successive market days." In many towns the
bellman proclaimed the banns in the public
markets. At Boston, Lincolnshire, the announce-
ments in the market-place were more popular
than those of the church. It appears from the
registers in the years 1656, 1657, and 1658, there
were proclaimed in the market-place, 102, 104, and
108, and in the church during those years, 48,
31, and 52 banns. The following is an entry of
a marriage, drawn from the parish register of
Winteringham : —

The purpose of marriage betwixt Thomas Wressell, of this
parish, aud Margaret Davison, of Burton-super-Stather, was
first time published in our market, upon Saturday, April 19th,
the 26th, and the 3rd May, 1656. They were married."

Armed with a certificate, the pair who wished


to be united in wedlock appeared before the

nearest justice of peace, and the man, taking the

woman by the hand, pronounced plainly and

distinctly the following words : —

I (A. B.) do here, in the presence of God, the searcher of
all hearts, take thee (C. D.) for my wedded wife, and do also
in the presence of God and before these witnesses, promise to
be unto thee a loving and faithful husband.

The woman in like manner declared that she

would be " a loving, faithful, and obedient wife."

They were then pronounced man and wife. The

Puritans, knowing the wedding ring to be

of heathen origin, felt that it should be omitted

from the ceremony. Butler, in his Hudibras,

aims his shots of ridicule at those who would

banish it. He thus writes : —

Others were for abolishing

This tool of matrimony, a ring,

With which th' unsanctify'd Bridegroom

Is married only to a thumb

(As wire or ringing of a pig

That used to break up ground and dig)

The Bride to nothing but her will,

That nulls the after marriage still.

The Act only remained in operation until 1658,
when the old rites of religion were allowed to be
performed by those who preferred them.

The marriage of the deaf and dumb is now
performed by the manual process. In the days
of yore it was attended^ with much more cere-


mony. The parish register of St. Martin's
Leicester supplies some curious details on this
subject. Under date of February 15, 1576, it is
stated : —

Thomas Tilsye and Ursula Russel were maryed; and
because the sayde Thomas was and is naturally deafe, and also
dumbe, so that the order of the form of marriage used usually
amongst others, which can heare and speake, could not for his
parte be observed. After the approbation had from Thomas,
the Bishoppe of Lincolne, John Chippendale, doctor in law, and
commissarye, as also of Mr. Richd. Davye, then Mayor of the
town of Leicester, with others of his brethren, with the rest of
the parishe, the said Thomas, for the expressing of his mind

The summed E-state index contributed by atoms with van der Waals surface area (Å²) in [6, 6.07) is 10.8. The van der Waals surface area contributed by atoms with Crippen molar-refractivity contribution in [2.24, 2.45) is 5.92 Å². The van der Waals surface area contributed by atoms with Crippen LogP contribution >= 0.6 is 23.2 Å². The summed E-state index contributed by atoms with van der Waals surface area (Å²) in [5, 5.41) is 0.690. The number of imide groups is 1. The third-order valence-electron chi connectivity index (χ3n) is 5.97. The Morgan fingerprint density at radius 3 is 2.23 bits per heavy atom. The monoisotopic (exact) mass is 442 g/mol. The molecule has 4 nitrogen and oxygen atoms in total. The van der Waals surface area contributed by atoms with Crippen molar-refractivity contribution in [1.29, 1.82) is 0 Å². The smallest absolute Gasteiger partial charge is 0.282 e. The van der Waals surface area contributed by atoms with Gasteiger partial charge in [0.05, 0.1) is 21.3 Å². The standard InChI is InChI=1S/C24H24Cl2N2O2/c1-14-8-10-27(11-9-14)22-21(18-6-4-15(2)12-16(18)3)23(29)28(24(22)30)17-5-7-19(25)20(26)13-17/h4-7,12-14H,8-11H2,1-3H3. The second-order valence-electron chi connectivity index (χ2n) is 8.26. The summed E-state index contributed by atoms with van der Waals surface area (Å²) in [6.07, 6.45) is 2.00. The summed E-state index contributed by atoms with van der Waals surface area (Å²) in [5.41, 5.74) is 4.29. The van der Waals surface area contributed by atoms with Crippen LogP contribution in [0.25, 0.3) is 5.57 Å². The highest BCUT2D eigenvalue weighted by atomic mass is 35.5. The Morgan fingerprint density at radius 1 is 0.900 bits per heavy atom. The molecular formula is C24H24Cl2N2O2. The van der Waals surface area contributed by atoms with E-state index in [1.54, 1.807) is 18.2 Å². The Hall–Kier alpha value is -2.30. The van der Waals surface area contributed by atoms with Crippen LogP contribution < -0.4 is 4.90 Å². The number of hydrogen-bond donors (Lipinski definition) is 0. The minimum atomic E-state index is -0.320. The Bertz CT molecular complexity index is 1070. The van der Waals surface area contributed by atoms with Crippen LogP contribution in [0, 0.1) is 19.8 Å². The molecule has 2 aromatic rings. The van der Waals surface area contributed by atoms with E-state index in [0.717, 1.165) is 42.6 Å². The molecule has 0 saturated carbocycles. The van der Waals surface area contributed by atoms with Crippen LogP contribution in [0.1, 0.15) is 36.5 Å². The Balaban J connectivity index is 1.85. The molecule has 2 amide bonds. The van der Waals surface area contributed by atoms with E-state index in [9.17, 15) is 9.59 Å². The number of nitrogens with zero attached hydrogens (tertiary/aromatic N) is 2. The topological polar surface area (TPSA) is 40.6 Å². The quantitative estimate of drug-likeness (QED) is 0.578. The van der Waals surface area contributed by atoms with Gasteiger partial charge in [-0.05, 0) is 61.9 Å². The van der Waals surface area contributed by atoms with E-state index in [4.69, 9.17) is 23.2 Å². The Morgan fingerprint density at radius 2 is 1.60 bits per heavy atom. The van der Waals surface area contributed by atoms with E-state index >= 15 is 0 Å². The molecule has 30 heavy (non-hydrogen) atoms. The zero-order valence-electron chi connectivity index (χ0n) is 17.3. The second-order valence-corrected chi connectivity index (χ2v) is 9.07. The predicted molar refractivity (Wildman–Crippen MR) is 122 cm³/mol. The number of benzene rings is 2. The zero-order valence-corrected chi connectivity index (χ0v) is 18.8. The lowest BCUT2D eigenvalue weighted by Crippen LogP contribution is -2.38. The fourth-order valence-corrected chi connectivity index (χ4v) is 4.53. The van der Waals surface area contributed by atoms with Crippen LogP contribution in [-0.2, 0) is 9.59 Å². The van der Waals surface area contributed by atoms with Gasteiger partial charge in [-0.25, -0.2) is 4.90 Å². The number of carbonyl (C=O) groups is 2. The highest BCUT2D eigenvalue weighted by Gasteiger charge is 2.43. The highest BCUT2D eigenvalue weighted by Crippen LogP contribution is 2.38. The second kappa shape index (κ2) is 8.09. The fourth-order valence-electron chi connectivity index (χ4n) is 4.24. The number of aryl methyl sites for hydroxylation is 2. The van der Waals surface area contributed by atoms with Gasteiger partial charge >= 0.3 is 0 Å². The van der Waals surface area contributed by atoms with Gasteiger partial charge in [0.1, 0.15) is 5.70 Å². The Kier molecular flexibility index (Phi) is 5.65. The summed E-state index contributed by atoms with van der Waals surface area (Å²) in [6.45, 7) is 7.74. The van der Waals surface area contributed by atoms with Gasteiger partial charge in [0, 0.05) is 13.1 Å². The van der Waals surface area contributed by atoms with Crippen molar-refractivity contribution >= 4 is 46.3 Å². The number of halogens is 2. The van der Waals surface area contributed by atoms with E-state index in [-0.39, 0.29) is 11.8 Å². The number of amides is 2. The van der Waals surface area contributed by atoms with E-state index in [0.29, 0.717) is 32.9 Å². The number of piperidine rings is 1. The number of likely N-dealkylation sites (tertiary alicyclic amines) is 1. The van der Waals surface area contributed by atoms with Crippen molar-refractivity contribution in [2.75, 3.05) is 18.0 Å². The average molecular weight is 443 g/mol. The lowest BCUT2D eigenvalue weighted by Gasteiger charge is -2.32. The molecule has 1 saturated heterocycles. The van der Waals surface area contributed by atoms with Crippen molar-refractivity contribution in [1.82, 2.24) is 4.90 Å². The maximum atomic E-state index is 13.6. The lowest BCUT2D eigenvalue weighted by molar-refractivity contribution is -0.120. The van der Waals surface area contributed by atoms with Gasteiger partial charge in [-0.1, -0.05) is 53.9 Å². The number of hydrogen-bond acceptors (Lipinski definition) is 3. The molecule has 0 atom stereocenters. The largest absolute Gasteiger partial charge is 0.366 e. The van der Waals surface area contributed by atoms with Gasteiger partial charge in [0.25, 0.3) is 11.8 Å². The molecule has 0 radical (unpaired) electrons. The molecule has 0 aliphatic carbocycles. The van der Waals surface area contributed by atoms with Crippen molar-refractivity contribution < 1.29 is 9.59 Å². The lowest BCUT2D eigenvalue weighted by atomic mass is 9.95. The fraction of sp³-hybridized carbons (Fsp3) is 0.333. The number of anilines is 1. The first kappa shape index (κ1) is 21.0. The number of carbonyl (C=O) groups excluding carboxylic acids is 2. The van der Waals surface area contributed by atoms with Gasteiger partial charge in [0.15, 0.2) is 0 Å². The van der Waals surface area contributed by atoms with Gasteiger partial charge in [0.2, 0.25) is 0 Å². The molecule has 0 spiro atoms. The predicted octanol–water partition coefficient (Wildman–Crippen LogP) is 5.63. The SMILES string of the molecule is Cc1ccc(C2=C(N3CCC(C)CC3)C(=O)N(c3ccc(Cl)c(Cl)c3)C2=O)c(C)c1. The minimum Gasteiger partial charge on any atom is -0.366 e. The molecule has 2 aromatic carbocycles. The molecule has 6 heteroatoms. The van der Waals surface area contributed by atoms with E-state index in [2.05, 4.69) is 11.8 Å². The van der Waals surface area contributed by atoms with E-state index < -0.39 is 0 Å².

instead of words, of his own accord, used these signs : first he
embraced her with his arms, and took her by the hand, putt a
ring upon her finger, and layde his hande upon his hearte, and
then upon her hearte, and held up his hands toward heaven.
And to show his continuance to dwell with her to his lyves
ende he did it by closing of eyes with his handes,and digginge
out of the earth with his foote, and pullinge as though he
would ring a bell, with diverse other signes.

The register of St. Botolph, Aldgate, London,
has a detailed record of a similar marriage which
was celebrated in 16 18. Before the happy pair
were united, the Lord Chief Justice of the King's
Bench was consulted, and he said such marriages
were legal.

The old parish of Dudbrook, near Halstead,
Essex, furnishes two notable instances of devoted
worshippers of Hymen. An inscription on a
tablet says that u Robert Hogan was the husband


of seven wives successively." An entry in the

parish register records that :

Mary Blewitt, ye wife of nine husbands successively, buried
eight of ym, but last of all ye woman dy'd and was buried,
May 7th 1681.

In the margin of the register it is written,
" This was her funeral text."

The following romantic record appears in

the parish register of Bermondsey Church, and

was entered in 1604 : —

August. — The forme of a solemn vowe made betwixt a man
and his wife; the man havinge bene long absent, through which
occasion the woman being married to another man, took her
again as followeth : The man's speech — Elizabeth, my beloved
wife, I am right sorie that I have so long absented mysealfe
from thee, whereby thou shouldst be occasioned to take
another man to thy husband. Therefore I do now vowe and
promise, in the sight of God and this companie, to take thee
again as my oune ; and will not onley forgive thee, but also dwell
with thee, and doe all other duties unto thee as I promised at
our marriage. The woman's speech-Ralph, my beloved husband,
I am right sorie that I have in thy absence taken another man